It is an online portal where users can browse photos of fashion, looks, food and travel – save the ones they love into Dreamboards, and then get the very things they’re dreaming of, at the perfect price. “It aims to give users the celebrations they’ve always wanted. Celebrations which are not possible with an endless stream of screenshots that people currently take – only to forget them just as quickly and not recall them when they’re needed for planning a celebration,” says Nitin.
|Pic: Shutterdown Photography|
After a click of the ‘I Want It’ button,’ HappyShappy asks a user by when they want the item they’re coveting, how much their budget allows for and any customizations required. Then, it connects the user to an array of vetted vendors who can bid on making the user’s dream come true, without the individual or their families running from pillar to post trying to source what they love.
What sets HappyShappy apart from the Pinterest is that they do not further the ‘Do It Yourself’ culture. “Despite being popular globally, Pinterest has found limited resonance in India, due due to its DIY component. Let’s face it. This culture simply does not exist in India. We are more of ‘Get it Done’. HappyShappy.com has Indianized the concept of Pinterest to suit local behavior and needs,” explains Sana. Jesus, how my husband would have loved it the HappyShappy way ten years back!
HappyShappy.com puts up new inspiration photos every day, images that link to vendors, blogs, retail sites and more. The great thing about the portal is that it is not restricted to weddings. HappyShappy is all about celebrations, be it an anniversary, a birthday party, a milestone, engagements and so on. “India loves to celebrate and we fulfil every celebratory wish with dream scrapbooks and the ‘I want it’ button. It is our responsibility to get the best vendors to the user because this is a relationship we are building,” says Nitin.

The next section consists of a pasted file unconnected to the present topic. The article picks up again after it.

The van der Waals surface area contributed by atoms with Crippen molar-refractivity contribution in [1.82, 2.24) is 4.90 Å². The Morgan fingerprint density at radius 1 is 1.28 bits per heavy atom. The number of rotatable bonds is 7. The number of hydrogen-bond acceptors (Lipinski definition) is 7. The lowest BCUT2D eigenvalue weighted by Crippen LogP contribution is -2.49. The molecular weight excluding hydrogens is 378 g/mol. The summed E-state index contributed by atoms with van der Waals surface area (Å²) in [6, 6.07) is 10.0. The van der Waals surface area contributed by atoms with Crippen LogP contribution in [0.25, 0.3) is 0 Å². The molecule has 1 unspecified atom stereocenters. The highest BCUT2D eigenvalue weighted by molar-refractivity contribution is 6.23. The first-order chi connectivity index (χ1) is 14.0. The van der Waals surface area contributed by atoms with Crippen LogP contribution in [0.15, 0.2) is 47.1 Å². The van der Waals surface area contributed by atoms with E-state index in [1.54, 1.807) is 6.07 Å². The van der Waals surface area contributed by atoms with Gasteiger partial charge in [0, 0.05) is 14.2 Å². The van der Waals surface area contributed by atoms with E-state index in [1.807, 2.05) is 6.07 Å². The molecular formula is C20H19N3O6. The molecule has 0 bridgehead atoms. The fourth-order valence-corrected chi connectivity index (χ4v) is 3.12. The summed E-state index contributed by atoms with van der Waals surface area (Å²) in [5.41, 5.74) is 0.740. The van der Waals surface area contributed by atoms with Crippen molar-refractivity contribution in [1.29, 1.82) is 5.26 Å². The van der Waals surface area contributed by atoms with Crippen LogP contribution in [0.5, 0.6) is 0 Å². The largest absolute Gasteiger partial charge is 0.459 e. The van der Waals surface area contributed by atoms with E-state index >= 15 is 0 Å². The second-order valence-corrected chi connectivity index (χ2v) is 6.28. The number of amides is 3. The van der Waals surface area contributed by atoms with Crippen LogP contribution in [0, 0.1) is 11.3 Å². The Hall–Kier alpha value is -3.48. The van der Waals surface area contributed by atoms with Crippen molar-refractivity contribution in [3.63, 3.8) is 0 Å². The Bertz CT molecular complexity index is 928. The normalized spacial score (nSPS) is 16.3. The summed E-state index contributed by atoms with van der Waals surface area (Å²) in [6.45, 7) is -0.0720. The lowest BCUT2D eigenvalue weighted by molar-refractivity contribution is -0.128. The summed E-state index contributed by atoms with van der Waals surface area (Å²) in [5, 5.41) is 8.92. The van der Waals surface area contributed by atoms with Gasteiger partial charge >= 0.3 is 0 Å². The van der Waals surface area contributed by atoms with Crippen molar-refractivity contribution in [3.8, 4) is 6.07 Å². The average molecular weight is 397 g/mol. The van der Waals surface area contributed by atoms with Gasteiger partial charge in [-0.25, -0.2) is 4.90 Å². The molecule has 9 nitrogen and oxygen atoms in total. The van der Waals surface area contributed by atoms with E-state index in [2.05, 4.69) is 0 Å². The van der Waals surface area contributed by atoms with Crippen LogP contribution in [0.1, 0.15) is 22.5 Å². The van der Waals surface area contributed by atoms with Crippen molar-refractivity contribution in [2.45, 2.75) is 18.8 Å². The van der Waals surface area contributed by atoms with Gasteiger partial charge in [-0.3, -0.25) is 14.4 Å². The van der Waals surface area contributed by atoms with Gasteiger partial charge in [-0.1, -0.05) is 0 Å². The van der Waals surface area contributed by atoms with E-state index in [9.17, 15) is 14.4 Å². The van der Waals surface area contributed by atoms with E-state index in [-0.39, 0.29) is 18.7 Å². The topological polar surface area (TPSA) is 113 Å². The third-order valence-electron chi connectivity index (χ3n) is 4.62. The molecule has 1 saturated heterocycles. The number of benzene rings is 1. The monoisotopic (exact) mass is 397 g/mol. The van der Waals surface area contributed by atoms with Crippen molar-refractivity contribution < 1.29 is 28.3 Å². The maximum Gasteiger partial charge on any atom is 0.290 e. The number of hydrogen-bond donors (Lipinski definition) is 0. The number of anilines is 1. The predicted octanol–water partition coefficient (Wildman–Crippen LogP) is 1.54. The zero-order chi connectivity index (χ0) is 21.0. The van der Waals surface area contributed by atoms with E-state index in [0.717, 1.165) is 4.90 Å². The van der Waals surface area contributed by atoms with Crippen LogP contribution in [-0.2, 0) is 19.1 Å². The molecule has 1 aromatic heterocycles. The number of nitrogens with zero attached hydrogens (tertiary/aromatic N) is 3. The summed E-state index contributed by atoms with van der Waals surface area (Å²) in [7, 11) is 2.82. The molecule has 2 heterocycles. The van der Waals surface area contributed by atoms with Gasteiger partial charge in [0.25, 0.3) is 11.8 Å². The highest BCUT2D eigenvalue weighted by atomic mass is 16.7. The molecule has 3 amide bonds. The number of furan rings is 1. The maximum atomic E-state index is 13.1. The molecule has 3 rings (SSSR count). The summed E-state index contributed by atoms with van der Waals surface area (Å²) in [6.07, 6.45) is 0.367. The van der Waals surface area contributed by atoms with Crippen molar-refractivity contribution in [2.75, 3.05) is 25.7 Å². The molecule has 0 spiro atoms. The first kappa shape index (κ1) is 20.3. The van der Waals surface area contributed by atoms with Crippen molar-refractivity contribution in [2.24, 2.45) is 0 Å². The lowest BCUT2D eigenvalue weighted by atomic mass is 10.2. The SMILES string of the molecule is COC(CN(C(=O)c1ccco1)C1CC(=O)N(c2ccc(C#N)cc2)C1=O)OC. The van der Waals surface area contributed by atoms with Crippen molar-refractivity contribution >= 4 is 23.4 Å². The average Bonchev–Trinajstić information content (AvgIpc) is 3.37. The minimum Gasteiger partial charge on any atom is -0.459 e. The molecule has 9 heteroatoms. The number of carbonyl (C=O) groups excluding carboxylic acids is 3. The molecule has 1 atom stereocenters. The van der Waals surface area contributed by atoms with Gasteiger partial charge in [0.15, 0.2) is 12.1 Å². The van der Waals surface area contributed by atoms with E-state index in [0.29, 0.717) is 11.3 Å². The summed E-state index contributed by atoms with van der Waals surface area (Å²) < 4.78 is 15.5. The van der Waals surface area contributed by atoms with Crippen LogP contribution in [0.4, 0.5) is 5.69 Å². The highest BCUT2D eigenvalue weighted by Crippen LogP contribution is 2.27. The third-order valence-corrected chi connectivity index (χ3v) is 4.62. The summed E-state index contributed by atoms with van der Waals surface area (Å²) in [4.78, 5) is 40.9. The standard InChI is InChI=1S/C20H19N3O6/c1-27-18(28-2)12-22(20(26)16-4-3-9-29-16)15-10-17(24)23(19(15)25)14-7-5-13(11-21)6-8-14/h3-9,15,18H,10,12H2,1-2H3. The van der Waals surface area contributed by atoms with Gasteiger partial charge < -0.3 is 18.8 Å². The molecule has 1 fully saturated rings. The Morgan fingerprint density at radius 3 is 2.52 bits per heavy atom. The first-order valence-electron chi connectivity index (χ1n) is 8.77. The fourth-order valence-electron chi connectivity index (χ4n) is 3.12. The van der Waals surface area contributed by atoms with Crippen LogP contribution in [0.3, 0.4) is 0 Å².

Fashion designers, wedding planners, set designers, make-up artists, food caterers and jewellery
designers make the portal a busy online market where bidding
for quality and price is encouraged. Save the ideas that inspire you, the
photos that move you, the visuals that excite you for celebrations yet to come.
It may be the full-skirted wedding lehenga you’ll twirl in, the gossamer chiffon
saree for your college farewell, the LBD you’ll shimmy in on New Years. Just go
the HappyShappy route. The team will connect you to able designers, boutiques,
makeup artists, creators of all things wonderful, in a price that’ll make your
|Pic: Happy Flashbacks|
Next month we complete ten years of marriage. I need to plan something, FAST. Or maybe, I’ll just log onto HappyShappy.com. Because, I don’t want a rerun of the chaotic hair and makeup episode on my wedding day. Well, that is a different story, for a different time altogether…